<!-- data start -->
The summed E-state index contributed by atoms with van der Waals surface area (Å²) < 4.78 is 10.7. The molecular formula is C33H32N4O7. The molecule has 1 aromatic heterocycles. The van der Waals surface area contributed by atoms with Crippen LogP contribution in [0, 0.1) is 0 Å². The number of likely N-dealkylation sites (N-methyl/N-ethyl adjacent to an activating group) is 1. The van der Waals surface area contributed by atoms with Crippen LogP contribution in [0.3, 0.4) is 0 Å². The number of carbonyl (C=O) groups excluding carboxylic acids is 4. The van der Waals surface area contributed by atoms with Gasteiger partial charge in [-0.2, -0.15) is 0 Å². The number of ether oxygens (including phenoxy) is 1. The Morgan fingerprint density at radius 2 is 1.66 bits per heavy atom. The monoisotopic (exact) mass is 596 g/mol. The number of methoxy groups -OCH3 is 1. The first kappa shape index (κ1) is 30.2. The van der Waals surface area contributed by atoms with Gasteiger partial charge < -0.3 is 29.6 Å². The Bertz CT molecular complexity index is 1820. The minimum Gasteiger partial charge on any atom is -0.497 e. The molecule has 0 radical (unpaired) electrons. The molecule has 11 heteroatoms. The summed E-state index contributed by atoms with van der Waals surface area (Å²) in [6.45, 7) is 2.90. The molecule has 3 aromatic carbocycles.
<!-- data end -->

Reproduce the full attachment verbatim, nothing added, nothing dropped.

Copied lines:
The summed E-state index contributed by atoms with van der Waals surface area (Å²) < 4.78 is 10.7. The molecular formula is C33H32N4O7. The molecule has 1 aromatic heterocycles. The van der Waals surface area contributed by atoms with Crippen LogP contribution in [0, 0.1) is 0 Å². The number of likely N-dealkylation sites (N-methyl/N-ethyl adjacent to an activating group) is 1. The van der Waals surface area contributed by atoms with Crippen LogP contribution in [0.3, 0.4) is 0 Å². The number of carbonyl (C=O) groups excluding carboxylic acids is 4. The van der Waals surface area contributed by atoms with Gasteiger partial charge in [-0.2, -0.15) is 0 Å². The number of ether oxygens (including phenoxy) is 1. The Morgan fingerprint density at radius 2 is 1.66 bits per heavy atom. The monoisotopic (exact) mass is 596 g/mol. The number of methoxy groups -OCH3 is 1. The first kappa shape index (κ1) is 30.2. The van der Waals surface area contributed by atoms with Gasteiger partial charge < -0.3 is 29.6 Å². The Bertz CT molecular complexity index is 1820. The minimum Gasteiger partial charge on any atom is -0.497 e. The molecule has 0 radical (unpaired) electrons. The molecule has 11 heteroatoms. The summed E-state index contributed by atoms with van der Waals surface area (Å²) in [6.45, 7) is 2.90. The molecule has 3 aromatic carbocycles.